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Maryland Criminal Defense: Value of Suppression Hearings Even if You Lose

Top-rated and proven Maryland criminal defense attorneys use a legal mechanism called a “suppression hearing” to increase the chances of getting criminal charges dismissed or achieving a jury acquittal. In such a hearing, what is being attempted is the suppression of various types of evidence that may be inadmissible under constitutional and legal principles. The most common reason to exclude — suppress — evidence involves evidence collected in violation of the rights of the accused. A few examples include:

  • Exclusion of all evidence seized from a vehicle because the original traffic stop was unlawful
  • Exclusion of the contents of a person’s pockets because the stop and “pat-down” were not justified
  • Exclusion of a defendant’s statements given to the police because they were made in violation of the defendant’s right against self-incrimination and/or right to an attorney
  • Exclusion of evidence found in the defendant’s home because the search was not constitutional

Obviously, the reason for filing a request for a suppression hearing is to “win” and obtain an Order from the Maryland criminal court judge that excludes the evidence. Suppression of evidence — particularly key evidence — will generally result in the prosecuting attorneys dismissing the case. If the key evidence cannot be used at trial, then the prosecution cannot obtain a guilty verdict. Alternatively, the prosecutors will be agreeable to a favorable plea bargain.

However, there is great value in asking for a suppression hearing even if you lose. These include the ability to “map out” the prosecution’s case, the ability to test and evaluate some of the key witnesses for the prosecution, and the ability to have sworn testimony from the prosecuting witnesses that can be used later at trial for impeachment. It should also be noted that the denial of a motion to suppress evidence can be the basis for appealing a conviction.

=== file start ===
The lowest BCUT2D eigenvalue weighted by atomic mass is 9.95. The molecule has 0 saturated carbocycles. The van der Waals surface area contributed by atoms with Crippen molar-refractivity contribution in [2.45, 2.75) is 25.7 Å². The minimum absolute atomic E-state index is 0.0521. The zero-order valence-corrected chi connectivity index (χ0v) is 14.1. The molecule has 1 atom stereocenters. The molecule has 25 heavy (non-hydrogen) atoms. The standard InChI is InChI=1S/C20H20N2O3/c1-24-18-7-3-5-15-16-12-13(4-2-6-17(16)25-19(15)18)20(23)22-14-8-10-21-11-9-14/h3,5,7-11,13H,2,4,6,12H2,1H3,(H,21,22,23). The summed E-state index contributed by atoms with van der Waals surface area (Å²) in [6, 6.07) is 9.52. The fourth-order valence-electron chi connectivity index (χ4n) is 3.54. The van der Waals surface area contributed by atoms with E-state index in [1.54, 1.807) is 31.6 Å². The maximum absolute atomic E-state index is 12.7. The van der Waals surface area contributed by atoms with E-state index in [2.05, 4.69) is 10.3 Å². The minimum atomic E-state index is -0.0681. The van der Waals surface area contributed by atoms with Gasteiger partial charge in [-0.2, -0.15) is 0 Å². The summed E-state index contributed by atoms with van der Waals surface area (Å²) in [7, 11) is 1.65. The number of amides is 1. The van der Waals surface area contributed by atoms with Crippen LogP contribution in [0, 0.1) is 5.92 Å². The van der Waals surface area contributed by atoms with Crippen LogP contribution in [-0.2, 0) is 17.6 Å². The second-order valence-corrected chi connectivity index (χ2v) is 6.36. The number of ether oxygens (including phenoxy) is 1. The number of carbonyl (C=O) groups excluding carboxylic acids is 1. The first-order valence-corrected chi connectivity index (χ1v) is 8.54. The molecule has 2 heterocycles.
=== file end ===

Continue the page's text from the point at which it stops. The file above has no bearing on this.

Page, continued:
In many ways, a suppression hearing is like a mini-trial. The judge will be present along with various witnesses for the prosecution and the defense. The hearing will take at least a couple of hours and might take a whole day. There might be several witnesses testifying, and various documents and physical things (like a weapon, seized drugs, etc.) are often presented. Each witness will be questioned and will then be cross-examined, as you might see in a full criminal trial. Because of this, Maryland criminal defense attorneys have a good opportunity to “map out” part of the prosecution’s case. During the suppression hearing, weaknesses or “gaps” in the prosecution’s evidence might become apparent. A key witness, for example, might be lying obviously on the witness stand, or the witnesses might have varying stories about what happened. This sort of information can be very helpful in developing a successful defense strategy for trial.

Even if the judge refuses to suppress the requested evidence, a suppression hearing might show the prosecuting attorneys that their case is actually pretty weak. This might prompt a new set of plea bargain negotiations.

Contact Waldorf, Maryland Criminal Defense Lawyer Robert Castro Today

This article has been provided by the Law Office of Robert Castro. For more information or questions, contact our office to speak to an experienced Maryland criminal defense lawyer at (301) 705-5137. We are Waldorf, MD, Criminal Defense lawyers. Our address is 2670 Crain Highway, Waldorf, MD 20601.